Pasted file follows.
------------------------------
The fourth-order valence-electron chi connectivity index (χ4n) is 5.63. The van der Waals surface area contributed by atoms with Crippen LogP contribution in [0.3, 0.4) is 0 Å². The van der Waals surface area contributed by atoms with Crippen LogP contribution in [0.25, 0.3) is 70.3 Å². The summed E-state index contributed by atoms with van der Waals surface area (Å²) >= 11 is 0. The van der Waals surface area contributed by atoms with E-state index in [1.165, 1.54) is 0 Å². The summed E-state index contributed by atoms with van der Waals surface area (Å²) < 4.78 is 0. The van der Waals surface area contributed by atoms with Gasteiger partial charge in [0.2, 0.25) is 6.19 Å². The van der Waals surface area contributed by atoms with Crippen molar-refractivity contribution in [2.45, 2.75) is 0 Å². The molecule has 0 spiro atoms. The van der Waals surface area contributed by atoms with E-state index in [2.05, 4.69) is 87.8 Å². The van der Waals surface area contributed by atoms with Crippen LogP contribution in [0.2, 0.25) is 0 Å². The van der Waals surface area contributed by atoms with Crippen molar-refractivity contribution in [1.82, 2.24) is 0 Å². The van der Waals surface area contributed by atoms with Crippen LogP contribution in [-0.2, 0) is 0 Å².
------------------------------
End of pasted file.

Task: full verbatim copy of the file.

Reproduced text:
The fourth-order valence-electron chi connectivity index (χ4n) is 5.63. The van der Waals surface area contributed by atoms with Crippen LogP contribution in [0.3, 0.4) is 0 Å². The van der Waals surface area contributed by atoms with Crippen LogP contribution in [0.25, 0.3) is 70.3 Å². The summed E-state index contributed by atoms with van der Waals surface area (Å²) >= 11 is 0. The van der Waals surface area contributed by atoms with E-state index in [1.165, 1.54) is 0 Å². The summed E-state index contributed by atoms with van der Waals surface area (Å²) < 4.78 is 0. The van der Waals surface area contributed by atoms with Gasteiger partial charge in [0.2, 0.25) is 6.19 Å². The van der Waals surface area contributed by atoms with Crippen molar-refractivity contribution in [2.45, 2.75) is 0 Å². The molecule has 0 spiro atoms. The van der Waals surface area contributed by atoms with E-state index in [2.05, 4.69) is 87.8 Å². The van der Waals surface area contributed by atoms with Crippen LogP contribution in [0.2, 0.25) is 0 Å². The van der Waals surface area contributed by atoms with Crippen molar-refractivity contribution in [1.82, 2.24) is 0 Å². The van der Waals surface area contributed by atoms with Crippen LogP contribution in [-0.2, 0) is 0 Å².